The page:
May 23, 2012
Disser also serves as the president of the Society of Petroleum Engineers (SPE), the college’s largest student organization.
Texas Tech’s Edward E.Whitacre Jr. College of Engineering named Daniel Disser the 2012 recipient of the McAuley Distinguished Engineering Student Award.
Provided by members of the Whitacre College of Engineering Dean’s Council, this award was established in memory of James A. McAuley, an active member of the Dean’s Council and a Texas Tech Distinguished Engineer.
Disser, originally from Montgomery, competed for this honor and was selected because of his outstanding academic achievements, honors, activities, interests and aspirations. He is a May 2012 petroleum engineering graduate with a 3.8 GPA.
Disser serves as the president of the Society of Petroleum Engineers (SPE), the college’s largest student organization. He has worked to increase the number of community service events that SPE participates in from four to six per semester and has implemented a mentoring program for underclassmen. He previously served as the external vice president of SPE and also is a member of the American Association of Drilling Engineers and Ducks Unlimited.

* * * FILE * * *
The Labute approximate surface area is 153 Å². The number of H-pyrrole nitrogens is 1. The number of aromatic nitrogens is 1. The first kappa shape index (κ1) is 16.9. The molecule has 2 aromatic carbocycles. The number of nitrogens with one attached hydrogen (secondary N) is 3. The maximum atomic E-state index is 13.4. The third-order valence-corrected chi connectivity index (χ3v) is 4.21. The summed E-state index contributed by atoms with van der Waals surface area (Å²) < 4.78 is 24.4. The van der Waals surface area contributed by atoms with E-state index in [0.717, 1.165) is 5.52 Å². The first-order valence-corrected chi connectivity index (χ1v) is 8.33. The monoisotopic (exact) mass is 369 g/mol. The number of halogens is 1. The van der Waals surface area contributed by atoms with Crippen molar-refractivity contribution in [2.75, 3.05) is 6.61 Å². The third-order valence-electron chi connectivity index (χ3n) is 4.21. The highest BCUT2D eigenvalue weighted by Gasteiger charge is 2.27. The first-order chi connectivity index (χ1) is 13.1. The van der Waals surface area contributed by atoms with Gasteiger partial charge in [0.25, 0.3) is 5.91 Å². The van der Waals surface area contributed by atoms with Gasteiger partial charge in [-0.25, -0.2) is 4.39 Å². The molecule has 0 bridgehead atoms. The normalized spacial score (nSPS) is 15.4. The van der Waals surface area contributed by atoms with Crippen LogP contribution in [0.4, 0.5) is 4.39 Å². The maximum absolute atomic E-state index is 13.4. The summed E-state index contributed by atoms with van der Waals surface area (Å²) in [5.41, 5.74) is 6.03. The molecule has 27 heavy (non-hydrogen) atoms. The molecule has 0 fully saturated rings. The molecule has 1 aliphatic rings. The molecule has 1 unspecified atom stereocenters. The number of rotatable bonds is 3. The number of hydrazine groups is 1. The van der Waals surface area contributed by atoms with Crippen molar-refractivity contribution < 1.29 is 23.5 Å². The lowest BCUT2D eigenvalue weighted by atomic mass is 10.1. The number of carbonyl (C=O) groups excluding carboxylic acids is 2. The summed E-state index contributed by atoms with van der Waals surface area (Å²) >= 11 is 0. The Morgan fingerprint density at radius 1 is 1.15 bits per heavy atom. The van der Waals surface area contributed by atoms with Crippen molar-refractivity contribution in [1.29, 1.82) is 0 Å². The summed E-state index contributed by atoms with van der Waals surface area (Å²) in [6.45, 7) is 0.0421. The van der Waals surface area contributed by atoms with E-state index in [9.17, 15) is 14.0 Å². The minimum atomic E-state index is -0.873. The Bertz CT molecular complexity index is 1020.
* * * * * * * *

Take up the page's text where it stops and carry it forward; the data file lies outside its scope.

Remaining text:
In the summers of 2010 and 2011, Disser worked for Anadarko Petroleum Corp. as a production engineering intern in Vernal, Utah and a completions engineer in Denver.
Before coming to Texas Tech, Disser completed a bachelor of science in corporate communications at the University of Texas at Austin. After completing his degree, he worked at an oil and gas company in Conroe, where enjoyed the technical aspects of his job so much he decided return to school to pursue a degree in petroleum engineering at Texas Tech.
Disser has accepted a job after graduation with Anadarko in The Woodlands, Texas. He will begin work as a drilling engineer at the Eagle Ford Shale play designing well plans and monitoring drilling activities.
The Edward E. Whitacre Jr. College of Engineering has educated engineers to meet the technological needs of Texas, the nation and the world since 1925.
Approximately 4,300 undergraduate and 725 graduate students pursue bachelors, masters and doctoral degrees offered through eight academic departments: civil and environmental, chemical, computer science, electrical and computer, engineering technology, industrial, mechanical and petroleum.